Target CSR budgets to grow EV charging infrastructure
The electric vehicle charging station market is at risk of losing direction once government backed projects evaporate.
As I reported on recently, the electric vehicle charging station market is at risk of losing direction once government backed projects evaporate. I thought I would take some time to expand upon one point I raised in my article.
One key customer group in the future is those companies with strong corporate social responsibility (CSR) programs. These companies are actively looking to improve their social and green credentials, and often have budgets geared toward investment in schemes/technologies that help with efficiency or reduction in emissions/waste.
Dow Jones Sustainability Indexes is one benchmark by which companies track and measure their sustainability efforts. This type of resource should be a primary focus for EV infrastructure companies. They can quickly identify those companies involved in sustainability, and target those companies who are benchmarked as 'leaders' in their respective industries.
Infrastructure companies should really take the time to get to know the leads for CSR at major organizations, and educate them on the technology. Many CSR leads will likely have received enquires from employees about electric vehicles, but not be in possession of the information necessary to take an investment decision.
EV infrastructure companies should also target companies with strong CSR schemes because 'green' budgets are on the rise. It's this analysts opinion that charging infrastructure suppliers should capitalise on the desire of multi-nationals to 'green' their businesses.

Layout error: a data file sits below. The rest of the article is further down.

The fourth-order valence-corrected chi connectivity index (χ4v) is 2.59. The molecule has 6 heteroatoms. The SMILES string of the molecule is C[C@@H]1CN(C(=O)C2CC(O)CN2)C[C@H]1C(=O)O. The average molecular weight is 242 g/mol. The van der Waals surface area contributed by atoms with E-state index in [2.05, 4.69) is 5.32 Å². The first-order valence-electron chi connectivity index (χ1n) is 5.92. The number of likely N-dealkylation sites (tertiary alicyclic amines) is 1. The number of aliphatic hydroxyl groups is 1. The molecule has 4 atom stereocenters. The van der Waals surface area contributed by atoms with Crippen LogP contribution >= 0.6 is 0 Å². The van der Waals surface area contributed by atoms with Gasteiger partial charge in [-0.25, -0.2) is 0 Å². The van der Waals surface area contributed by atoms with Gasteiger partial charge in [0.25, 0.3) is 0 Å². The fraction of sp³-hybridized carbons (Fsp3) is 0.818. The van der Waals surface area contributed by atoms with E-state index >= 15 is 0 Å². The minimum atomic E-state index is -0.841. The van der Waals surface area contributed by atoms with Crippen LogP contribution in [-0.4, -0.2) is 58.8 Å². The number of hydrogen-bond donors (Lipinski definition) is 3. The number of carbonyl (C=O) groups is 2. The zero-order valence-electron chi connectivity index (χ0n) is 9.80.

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Annual Salary Survey
Before the calendar turned, 2016 already had the makings of a pivotal year for manufacturing, and for the world.
There were the big events for the year, including the United States as Partner Country at Hannover Messe in April and the 2016 International Manufacturing Technology Show in Chicago in September. There's also the matter of the U.S. presidential elections in November, which promise to shape policy in manufacturing for years to come.
But the year started with global economic turmoil, as a slowdown in Chinese manufacturing triggered a worldwide stock hiccup that sent values plummeting. The continued plunge in world oil prices has resulted in a slowdown in exploration and, by extension, the manufacture of exploration equipment.
Read more: 2015 Salary Survey